As a media sponsor of Archtober–NYC’s annual month-long architecture and design festival of tours, lectures, films, and exhibitions–6sqft has teamed up with the Center for Architecture to feature some of their 70+ partner organizations as part of our Where I Work series.

“Nothing replaces the first-hand experience of a great building or city,” says Gregory Wessner, the Executive Director of Open House New York. And from October 12-14, New Yorkers will be able to experience stepping into building such as 3 World Trade Center and the Dime Savings Bank of Brooklyn, along with public spaces like Domino Park and Hunter’s Point South–all as part of this year’s OHNY Weekend.

Wessner joined the organization five years ago, during which time the Weekend has exploded in popularity. Ahead of the big event, he gave us the low-down on what it’s like to plan tour and talks with more than 250 buildings and projects across the five boroughs, his favorite buildings in NYC, and what we can expect from OHNY in the future.

Read the interview

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Features, Green Design, Where I Work

In his first year as the Director of Sustainability at the Institute of Culinary Education, Chef Bill Telepan has immersed himself in the school’s indoor hydroponic garden, an agriculture system that uses LED light in a climate-controlled environment. Over 50 different crop varieties are grown at any time in the garden, providing culinary students access to herbs typically not found fresh in NYC.

“As a chef, you taste things in your head and can put them all together, sort of mentally, and then prepare it,” Telepan said when asked about the benefits of the garden for students. Throughout his career, he’s been committed to using fresh, seasonal ingredients from local greenmarkets. He has worked in France under famed chef Alain Chapel, owned his own Upper West Side restaurant (Telepan) for a decade, and currently runs NYC seafood spot Oceana. Telepan gave 6sqft a tour of ICE’s hydroponic garden and told us how he became the institute’s first ever sustainability director, or as he describes it “a culmination of everything I’ve done as a chef and a person.”

More

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Features, Upper West Side , Where I Work

Van Leeuwen, UWS, Where I Work

Ben (left), Laura and Pete in their UWS store

Ten years ago, with $60,000 on hand and no factory, Laura O’Neill and Pete and Ben Van Leeuwen decided to operate an ice cream truck in New York City. Instead of using gum stabilizers and fillers, they wanted to make their ice cream with all-natural, pure ingredients. The trio, none of whom have a culinary background, started testing ice cream recipes in the kitchen of their shared Brooklyn apartment. Today, Van Leeuwen has grown into a multimillion-dollar, multi-city dessert empire with numerous trucks and brick-and-mortar stores throughout NYC and Los Angeles.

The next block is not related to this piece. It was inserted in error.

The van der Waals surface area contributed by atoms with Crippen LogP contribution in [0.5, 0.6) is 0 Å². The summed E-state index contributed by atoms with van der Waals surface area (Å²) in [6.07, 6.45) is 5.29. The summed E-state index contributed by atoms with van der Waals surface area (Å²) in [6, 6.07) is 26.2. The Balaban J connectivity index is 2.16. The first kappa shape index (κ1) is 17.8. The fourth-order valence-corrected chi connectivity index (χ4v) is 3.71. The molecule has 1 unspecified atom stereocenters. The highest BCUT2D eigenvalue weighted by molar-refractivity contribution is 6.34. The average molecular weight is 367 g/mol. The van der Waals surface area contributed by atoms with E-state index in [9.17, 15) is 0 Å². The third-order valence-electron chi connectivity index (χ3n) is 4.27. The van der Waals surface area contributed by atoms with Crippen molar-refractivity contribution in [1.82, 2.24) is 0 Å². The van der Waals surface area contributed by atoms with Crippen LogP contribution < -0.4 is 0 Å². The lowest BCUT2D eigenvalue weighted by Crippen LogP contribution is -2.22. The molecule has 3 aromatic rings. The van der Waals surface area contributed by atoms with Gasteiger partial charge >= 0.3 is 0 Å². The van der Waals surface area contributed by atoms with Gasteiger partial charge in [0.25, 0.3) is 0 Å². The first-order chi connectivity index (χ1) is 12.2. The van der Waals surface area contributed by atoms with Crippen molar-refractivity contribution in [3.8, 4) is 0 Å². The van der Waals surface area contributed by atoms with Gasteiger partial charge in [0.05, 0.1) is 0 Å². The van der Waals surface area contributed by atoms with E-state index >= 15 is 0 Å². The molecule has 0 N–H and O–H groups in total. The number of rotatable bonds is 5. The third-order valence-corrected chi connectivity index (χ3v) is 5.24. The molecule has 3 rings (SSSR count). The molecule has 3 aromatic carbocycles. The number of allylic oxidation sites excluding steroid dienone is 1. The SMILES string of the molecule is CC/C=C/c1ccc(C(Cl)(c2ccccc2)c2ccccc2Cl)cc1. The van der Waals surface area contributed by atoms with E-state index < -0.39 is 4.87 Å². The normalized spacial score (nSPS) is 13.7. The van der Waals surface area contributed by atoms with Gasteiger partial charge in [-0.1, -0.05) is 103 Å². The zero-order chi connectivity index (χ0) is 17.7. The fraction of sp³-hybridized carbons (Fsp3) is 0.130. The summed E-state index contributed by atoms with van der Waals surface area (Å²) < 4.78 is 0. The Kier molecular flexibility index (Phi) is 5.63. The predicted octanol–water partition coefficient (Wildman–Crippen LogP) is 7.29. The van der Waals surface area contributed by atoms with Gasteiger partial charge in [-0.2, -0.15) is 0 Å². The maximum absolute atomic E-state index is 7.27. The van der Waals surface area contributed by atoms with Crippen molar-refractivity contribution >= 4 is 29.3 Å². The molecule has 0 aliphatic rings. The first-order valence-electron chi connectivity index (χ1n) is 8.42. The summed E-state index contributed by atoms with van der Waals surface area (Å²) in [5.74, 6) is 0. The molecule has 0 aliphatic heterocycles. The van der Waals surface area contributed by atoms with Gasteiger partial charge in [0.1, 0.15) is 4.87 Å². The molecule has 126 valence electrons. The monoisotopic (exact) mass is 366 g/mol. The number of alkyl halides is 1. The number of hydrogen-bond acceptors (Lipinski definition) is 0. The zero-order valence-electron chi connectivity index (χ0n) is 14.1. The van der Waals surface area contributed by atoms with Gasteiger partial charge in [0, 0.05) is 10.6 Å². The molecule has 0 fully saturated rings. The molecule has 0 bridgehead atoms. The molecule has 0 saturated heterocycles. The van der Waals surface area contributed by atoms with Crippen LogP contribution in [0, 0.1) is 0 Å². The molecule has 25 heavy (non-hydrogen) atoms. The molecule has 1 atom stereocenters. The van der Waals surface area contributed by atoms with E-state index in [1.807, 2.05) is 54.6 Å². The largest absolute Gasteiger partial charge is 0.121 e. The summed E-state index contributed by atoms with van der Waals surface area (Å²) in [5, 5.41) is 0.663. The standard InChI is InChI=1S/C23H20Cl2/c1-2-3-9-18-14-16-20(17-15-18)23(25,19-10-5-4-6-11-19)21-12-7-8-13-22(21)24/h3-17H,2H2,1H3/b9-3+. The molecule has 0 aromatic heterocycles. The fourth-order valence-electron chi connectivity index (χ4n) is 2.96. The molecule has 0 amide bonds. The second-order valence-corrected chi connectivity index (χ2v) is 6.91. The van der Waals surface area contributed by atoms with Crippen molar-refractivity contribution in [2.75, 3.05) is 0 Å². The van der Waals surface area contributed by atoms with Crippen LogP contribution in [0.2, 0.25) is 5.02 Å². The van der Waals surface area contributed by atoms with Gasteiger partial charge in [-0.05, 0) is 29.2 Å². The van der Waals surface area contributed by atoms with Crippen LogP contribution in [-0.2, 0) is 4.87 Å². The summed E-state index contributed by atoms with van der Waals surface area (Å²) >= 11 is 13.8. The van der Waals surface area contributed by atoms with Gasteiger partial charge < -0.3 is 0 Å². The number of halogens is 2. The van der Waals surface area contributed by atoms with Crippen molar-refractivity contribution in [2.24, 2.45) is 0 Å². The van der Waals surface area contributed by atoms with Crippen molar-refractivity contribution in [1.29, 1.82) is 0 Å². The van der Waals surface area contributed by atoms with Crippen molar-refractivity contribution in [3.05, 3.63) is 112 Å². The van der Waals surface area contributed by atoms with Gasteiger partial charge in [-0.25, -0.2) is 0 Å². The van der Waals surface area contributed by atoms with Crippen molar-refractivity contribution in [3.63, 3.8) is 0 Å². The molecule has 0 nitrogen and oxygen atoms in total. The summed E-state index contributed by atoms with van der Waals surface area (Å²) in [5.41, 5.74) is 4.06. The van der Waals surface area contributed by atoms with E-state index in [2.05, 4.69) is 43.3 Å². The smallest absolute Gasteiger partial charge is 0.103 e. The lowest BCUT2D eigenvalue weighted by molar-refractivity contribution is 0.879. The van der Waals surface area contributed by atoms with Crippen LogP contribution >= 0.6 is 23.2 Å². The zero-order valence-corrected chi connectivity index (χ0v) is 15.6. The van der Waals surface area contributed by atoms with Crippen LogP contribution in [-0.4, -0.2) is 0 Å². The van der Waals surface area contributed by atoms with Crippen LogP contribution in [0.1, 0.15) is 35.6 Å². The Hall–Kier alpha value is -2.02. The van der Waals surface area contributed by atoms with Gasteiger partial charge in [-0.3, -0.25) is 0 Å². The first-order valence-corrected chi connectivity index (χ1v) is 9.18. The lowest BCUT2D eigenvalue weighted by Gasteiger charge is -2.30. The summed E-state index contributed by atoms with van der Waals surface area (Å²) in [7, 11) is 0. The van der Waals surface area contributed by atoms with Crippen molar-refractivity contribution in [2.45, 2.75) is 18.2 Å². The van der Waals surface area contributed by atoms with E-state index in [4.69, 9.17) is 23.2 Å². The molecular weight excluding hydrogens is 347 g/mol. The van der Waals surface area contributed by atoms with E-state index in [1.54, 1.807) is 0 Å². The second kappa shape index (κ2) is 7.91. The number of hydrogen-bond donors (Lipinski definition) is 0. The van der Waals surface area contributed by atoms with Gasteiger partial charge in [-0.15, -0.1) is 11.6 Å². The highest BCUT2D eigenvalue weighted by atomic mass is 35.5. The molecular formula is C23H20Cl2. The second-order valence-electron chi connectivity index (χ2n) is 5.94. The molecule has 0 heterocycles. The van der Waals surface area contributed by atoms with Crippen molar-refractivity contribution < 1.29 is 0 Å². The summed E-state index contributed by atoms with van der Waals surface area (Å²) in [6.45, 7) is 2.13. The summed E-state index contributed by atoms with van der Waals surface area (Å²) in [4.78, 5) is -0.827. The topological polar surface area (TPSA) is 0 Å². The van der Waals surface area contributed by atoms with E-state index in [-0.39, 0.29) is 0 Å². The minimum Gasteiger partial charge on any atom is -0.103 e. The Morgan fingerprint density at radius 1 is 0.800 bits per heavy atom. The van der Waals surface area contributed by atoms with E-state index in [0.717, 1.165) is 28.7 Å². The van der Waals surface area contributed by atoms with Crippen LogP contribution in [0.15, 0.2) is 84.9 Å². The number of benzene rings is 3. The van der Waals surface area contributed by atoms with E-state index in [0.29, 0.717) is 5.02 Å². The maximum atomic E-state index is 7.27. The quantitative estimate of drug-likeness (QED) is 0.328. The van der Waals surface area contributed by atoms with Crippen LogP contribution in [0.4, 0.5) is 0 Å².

Van Leeuwen remains known for its rich and delicious vegan flavors, which hit their menu about five years ago. With a formula of raw cashews, extra virgin coconut oil, pure cocoa butter, coconut cream, and organic cane sugar, the ice cream is beloved by vegans and non-vegans. “It’s not just good vegan ice cream–it’s incredible ice cream that happens to be vegan,” Laura told us. Pete, Ben, and Laura recently gave us a tour of one of their new NYC stores, a small pastel-painted shop on the Upper West Side. Ahead, hear from Laura about Van Leeuwen’s humble start in Brooklyn, the decision-making-process behind new flavors, and plans to expand even further.

Read the sweet background here

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Features, Restaurants, Upper West Side , Where I Work

440 Amsterdam Avenue, Orwasher's NYC, Orwasher's Bakery, Orwasher's Upper West Side

There’s a good chance that if you’ve walked into one of Orwasher’s Bakery‘s Manhattan storefronts over the past decade you’ve assumed the 102-year-old business is still family owned. But the original Orwasher family sold it in 2007 to Keith Cohen. The likely confusion comes from Cohen’s dedication to maintaining the mom-and-pop feel of his Upper East and West Side locations, along with the vintage recipes for New York staples such as rye bread, challah, and sourdough. But he’s also used his business smarts to make some well-received updates, including a major expansion of the wholesale business, a new line of wine breads in collaboration with Long Island-based vineyard Channing Daughters, a formula for the perfect baguette (he even traveled to Paris to learn the art!), and, perhaps most impressively, the addition of the elusive New York bagel.